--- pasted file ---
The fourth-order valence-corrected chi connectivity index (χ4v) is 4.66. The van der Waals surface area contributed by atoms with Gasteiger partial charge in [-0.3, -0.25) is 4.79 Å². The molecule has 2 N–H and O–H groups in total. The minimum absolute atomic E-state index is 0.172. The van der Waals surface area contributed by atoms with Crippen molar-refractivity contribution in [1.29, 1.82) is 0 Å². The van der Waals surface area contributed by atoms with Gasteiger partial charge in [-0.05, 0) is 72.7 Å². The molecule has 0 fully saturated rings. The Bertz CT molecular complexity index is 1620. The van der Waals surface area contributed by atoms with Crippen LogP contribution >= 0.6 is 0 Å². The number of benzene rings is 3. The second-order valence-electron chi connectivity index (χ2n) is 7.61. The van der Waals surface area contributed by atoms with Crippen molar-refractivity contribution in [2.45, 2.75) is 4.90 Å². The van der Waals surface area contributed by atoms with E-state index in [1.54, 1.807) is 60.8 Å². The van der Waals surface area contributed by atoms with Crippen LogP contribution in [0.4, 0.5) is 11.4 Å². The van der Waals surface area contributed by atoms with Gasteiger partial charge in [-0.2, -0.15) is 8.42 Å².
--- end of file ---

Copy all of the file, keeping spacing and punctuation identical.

The fourth-order valence-corrected chi connectivity index (χ4v) is 4.66. The van der Waals surface area contributed by atoms with Gasteiger partial charge in [-0.3, -0.25) is 4.79 Å². The molecule has 2 N–H and O–H groups in total. The minimum absolute atomic E-state index is 0.172. The van der Waals surface area contributed by atoms with Crippen molar-refractivity contribution in [1.29, 1.82) is 0 Å². The van der Waals surface area contributed by atoms with Gasteiger partial charge in [-0.05, 0) is 72.7 Å². The molecule has 0 fully saturated rings. The Bertz CT molecular complexity index is 1620. The van der Waals surface area contributed by atoms with Crippen LogP contribution >= 0.6 is 0 Å². The number of benzene rings is 3. The second-order valence-electron chi connectivity index (χ2n) is 7.61. The van der Waals surface area contributed by atoms with Crippen molar-refractivity contribution in [2.45, 2.75) is 4.90 Å². The van der Waals surface area contributed by atoms with E-state index in [1.54, 1.807) is 60.8 Å². The van der Waals surface area contributed by atoms with Crippen LogP contribution in [0.4, 0.5) is 11.4 Å². The van der Waals surface area contributed by atoms with Gasteiger partial charge in [-0.2, -0.15) is 8.42 Å².